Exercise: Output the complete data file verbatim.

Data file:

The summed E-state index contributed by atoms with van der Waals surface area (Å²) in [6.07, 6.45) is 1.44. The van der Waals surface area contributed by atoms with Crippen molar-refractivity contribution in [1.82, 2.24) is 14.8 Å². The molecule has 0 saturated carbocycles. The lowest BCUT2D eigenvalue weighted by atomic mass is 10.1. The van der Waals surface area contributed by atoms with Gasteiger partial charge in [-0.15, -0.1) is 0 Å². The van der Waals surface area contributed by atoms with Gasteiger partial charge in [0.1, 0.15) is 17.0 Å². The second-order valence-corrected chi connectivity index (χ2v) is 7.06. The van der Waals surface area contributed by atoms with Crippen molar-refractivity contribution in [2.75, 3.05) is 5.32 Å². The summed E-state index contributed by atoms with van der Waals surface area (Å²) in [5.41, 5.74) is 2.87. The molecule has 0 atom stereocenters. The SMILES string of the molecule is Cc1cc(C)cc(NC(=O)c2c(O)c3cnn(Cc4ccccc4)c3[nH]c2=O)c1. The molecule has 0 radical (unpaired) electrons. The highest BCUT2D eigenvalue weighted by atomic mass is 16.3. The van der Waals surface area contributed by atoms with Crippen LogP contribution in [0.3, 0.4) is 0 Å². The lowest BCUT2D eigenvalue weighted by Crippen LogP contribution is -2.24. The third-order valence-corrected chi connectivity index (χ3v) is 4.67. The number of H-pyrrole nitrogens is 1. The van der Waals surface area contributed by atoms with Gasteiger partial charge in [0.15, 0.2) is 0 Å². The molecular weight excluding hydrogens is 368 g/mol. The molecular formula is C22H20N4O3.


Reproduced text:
The summed E-state index contributed by atoms with van der Waals surface area (Å²) in [6.07, 6.45) is 1.44. The van der Waals surface area contributed by atoms with Crippen molar-refractivity contribution in [1.82, 2.24) is 14.8 Å². The molecule has 0 saturated carbocycles. The lowest BCUT2D eigenvalue weighted by atomic mass is 10.1. The van der Waals surface area contributed by atoms with Gasteiger partial charge in [-0.15, -0.1) is 0 Å². The van der Waals surface area contributed by atoms with Gasteiger partial charge in [0.1, 0.15) is 17.0 Å². The second-order valence-corrected chi connectivity index (χ2v) is 7.06. The van der Waals surface area contributed by atoms with Crippen molar-refractivity contribution in [2.75, 3.05) is 5.32 Å². The summed E-state index contributed by atoms with van der Waals surface area (Å²) in [5.41, 5.74) is 2.87. The molecule has 0 atom stereocenters. The SMILES string of the molecule is Cc1cc(C)cc(NC(=O)c2c(O)c3cnn(Cc4ccccc4)c3[nH]c2=O)c1. The molecule has 0 radical (unpaired) electrons. The highest BCUT2D eigenvalue weighted by atomic mass is 16.3. The van der Waals surface area contributed by atoms with Crippen LogP contribution in [0.3, 0.4) is 0 Å². The lowest BCUT2D eigenvalue weighted by Crippen LogP contribution is -2.24. The third-order valence-corrected chi connectivity index (χ3v) is 4.67. The number of H-pyrrole nitrogens is 1. The van der Waals surface area contributed by atoms with Gasteiger partial charge in [0.15, 0.2) is 0 Å². The molecular weight excluding hydrogens is 368 g/mol. The molecular formula is C22H20N4O3.